This blog deals with resources and events related to the 2020 Vision Conference on "Taking Action for the World's Poor and Hungry People." You can follow these stories and comment on them by visiting this site before, during and after the conference.
Message from Dr. John J. Otim, Senior Advisor to President Museveni of Uganda
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A global conference on “ Taking Action for the World’s Poor and Hungry People” organized jointly by the International Food Policy Research Institute (IFPRI) and the Government of China has just ended in Beijing with a call on new types of action that must be taken to reduce poverty fast and end hunger soon. Poverty was defined as deficiencies of wealth, physical well-being and social inclusion. Hunger was understood as deficiencies in access to food and healthy nutrition.
The conference brought together more than 400 leading international and Chinese policy-makers and thinkers, 25 ministerial, / vice ministerial participants, globally renowned researchers, practitioners from NGOs, international agencies and the private sector from 40 countries. Over 100 scientific and policy presentations were made and over 60 policy briefs and research papers were made available. These presentations and policy briefs highlighted what it will take to move out of poverty and eliminate hunger. But they also noted with great concern that progress was slowest in Africa and South Asia in addressing the plight of the poorest of the poor and that ultra-poor are mostly left behind. Regarding poverty reduction, it was noted that the world has made considerable progress but regional progress is uneven with poverty reduction minimal or stagnating in Sub-Sahara Africa. Read more »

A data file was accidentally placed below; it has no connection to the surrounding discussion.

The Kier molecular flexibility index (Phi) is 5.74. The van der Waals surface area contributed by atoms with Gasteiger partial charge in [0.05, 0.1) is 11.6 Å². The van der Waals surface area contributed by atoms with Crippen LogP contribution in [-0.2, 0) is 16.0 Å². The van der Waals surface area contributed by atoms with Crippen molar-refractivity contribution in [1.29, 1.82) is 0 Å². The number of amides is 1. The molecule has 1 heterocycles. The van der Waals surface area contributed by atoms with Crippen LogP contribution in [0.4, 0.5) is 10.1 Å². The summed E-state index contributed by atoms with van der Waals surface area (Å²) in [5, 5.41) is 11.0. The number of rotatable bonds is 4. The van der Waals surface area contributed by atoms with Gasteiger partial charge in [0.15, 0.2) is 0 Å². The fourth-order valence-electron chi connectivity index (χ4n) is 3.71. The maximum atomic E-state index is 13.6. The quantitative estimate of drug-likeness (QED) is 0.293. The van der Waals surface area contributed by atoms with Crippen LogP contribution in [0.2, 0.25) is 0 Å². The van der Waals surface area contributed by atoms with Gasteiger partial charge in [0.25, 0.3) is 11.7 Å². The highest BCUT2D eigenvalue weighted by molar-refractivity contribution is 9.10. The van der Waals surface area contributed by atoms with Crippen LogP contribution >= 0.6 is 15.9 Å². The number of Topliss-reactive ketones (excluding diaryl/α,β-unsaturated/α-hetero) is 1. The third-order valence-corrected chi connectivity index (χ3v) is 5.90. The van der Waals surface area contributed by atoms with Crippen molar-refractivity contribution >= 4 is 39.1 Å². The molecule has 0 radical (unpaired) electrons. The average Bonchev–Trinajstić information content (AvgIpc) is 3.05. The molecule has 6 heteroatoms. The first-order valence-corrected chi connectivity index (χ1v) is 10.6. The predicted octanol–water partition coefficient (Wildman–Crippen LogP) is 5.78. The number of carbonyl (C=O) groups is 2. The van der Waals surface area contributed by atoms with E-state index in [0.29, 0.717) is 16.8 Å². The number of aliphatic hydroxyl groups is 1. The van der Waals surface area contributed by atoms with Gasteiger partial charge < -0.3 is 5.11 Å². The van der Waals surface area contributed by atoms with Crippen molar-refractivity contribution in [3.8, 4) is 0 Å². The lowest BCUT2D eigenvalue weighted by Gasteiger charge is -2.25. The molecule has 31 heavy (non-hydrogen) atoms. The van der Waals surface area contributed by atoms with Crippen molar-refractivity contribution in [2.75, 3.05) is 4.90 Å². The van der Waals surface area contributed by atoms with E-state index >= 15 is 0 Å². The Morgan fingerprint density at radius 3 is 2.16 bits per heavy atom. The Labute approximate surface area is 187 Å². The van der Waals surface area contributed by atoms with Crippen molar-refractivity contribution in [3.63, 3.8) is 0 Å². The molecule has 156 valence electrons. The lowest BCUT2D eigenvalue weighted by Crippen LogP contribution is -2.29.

At the turn of the millennium seven years ago, the international community made a commitment to halve the proportion of people living in extreme poverty and hunger between 1990 and 2015. Now, at the halfway point between the millennium declaration and the deadline, it is clear the world has achieved considerable progress. However, though poverty and malnutrition rates are declining, it is less clear who is actually being helped. Are development programs reaching those most in need, or are they primarily benefiting those who are easier to reach, leaving the very poorest behind?
Bernard Njonga, Secretary General, Service d’Appui aux Initiatives
Locales de Developpement (SAILD), Cameroon
Mr. Njonga gives a brief overview of lessons learned from the last day of the conference and directions for future efforts.
Roy Steiner, Senior Program Officer for Agricultural Development, Bill and Melinda Gates Foundation
“There really is momentum gathering around agricultural development in particular…In an area that’s really been neglected for two decades, I think the world is recognizing that agriculture is critical to poverty and there’s going to be real sustained, serious investment and thought into making a difference.”
Kamal Hyat, Chief Executive, Pakistan Poverty Alleviation Fund
Mr. Hyat reflects on several lessons learned from the conference, stressing the importance of the “human side” (of development), reminding us that “people only respond to good initiatives.”
John Joseph Otim, president, Agricultural Council of Uganda
“In the context of Africa, issues are coming out very clearly that there is need to focus more closely to help Africa come out of poverty and hunger because that is where at the moment the highest level of ultra poor and medial poor populations exist. It is in this context that support form donors, support from China, to the African governments, civil societies, farmers’ organizations, private sector will make a difference.”